The lawyers of French President Emmanuel Macron are suing a man who depicted the head of state as Adolf Hitler, amid recent protests opposing France’s health pass and Covid vaccine restrictions.
Michel-Ange Flori, a billboard owner from the southern French region of Var, reported that he was shocked by the charges, which he describes as a breach of his right to freedom of expression.
On Wednesday evening, Flori tweeted: “I have just learned that I will be heard at the Toulon police station tomorrow upon a complaint from the president of the republic.”
He highlighted the irony of the charges, making reference to France’s controversial history of liberalism and freedom of expression: “So in ‘Macronia’ we can make fun of the prophet’s ass – it’s satire – but to make the president look like a dictator it’s blasphemy.” Flori’s remarks reference the French satirical magazine Charlie Hebdo’s controversial depiction of the prophet Mohammed.
One of the billboards in question was placed at the entrance of the southern French town of Toulon and showed Macron in a full Nazi uniform with a toothbrush moustache and swastika armband, which had been adjusted to read ‘LREM’ (La Republique En Marche) – the centrist party founded by Macron in 2016.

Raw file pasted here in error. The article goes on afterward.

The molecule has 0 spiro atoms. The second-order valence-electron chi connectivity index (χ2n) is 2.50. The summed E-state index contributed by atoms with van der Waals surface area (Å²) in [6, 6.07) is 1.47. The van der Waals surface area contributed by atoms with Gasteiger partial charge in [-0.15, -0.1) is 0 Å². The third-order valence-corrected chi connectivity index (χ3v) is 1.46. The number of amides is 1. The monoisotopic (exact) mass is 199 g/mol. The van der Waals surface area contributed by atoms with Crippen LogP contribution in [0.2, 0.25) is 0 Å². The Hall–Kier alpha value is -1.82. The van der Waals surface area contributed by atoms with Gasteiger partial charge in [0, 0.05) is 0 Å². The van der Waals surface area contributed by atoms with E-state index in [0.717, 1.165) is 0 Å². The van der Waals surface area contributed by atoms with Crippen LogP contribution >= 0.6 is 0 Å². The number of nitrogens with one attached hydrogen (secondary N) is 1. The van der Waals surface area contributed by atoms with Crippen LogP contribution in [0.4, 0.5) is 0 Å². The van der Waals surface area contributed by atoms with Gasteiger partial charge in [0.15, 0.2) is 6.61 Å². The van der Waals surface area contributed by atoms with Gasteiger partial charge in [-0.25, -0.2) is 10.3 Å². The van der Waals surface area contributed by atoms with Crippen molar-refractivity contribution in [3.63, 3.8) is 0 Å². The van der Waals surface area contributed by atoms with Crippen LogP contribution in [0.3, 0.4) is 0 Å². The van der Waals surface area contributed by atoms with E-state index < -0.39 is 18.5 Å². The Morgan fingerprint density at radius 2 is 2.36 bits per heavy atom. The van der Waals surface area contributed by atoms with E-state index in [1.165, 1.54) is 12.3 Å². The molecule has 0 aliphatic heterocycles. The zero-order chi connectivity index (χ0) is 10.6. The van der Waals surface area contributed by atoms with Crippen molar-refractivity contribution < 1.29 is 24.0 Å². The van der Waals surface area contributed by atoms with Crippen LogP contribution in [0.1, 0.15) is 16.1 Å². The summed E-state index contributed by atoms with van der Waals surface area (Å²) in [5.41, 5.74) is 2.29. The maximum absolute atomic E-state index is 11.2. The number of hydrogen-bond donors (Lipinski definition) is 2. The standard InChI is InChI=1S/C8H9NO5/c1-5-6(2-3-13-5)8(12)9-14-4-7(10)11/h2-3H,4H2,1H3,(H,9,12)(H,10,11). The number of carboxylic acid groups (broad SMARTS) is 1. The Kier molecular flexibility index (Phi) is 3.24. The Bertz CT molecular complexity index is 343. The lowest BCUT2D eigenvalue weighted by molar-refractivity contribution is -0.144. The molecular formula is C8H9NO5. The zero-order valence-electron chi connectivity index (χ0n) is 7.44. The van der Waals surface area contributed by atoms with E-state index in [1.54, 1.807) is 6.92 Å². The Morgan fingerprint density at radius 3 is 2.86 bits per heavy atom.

An investigation was opened by Toulon authorities for “public insult” on Tuesday.
The executive’s lawyers have proceeded with taking legal action, despite a law in France which made it illegal to insult the president being revoked back in 2013. The law was found to violate freedom of expression after a man charged with a cardboard sign telling then-President Nicholas Sarkozy to ‘get lost’ back in 2008 drew condemnation from European human rights courts judges, and his punishment was dropped.
Flori has defended the posters, asserting that they aim to question “this democracy where decisions are taken without discussion at a health council,” he explained.
One of Flori’s political posters read “Obey, get vaccinated.”
The statement is in reference to France’s controversial imposition of ‘health passes’ across the country.
On Monday, France passed a bill making it mandatory for all medical workers to take the vaccine. The new restrictions also made it obligatory for citizens wanting to visit bars or restaurants to be vaccinated or provide a negative test.
The novel regulations – which have heightened in severity since early July, in response to the Delta variant – have caused thousands to protest across France. Last Saturday, over 160,000 French citizens took to the streets to oppose the new measures.
Over the last 20 years, the accused claims to have made at least 100 provocative posters – which he insists is his right to freedom of expression, one of the pillars of French liberalism.
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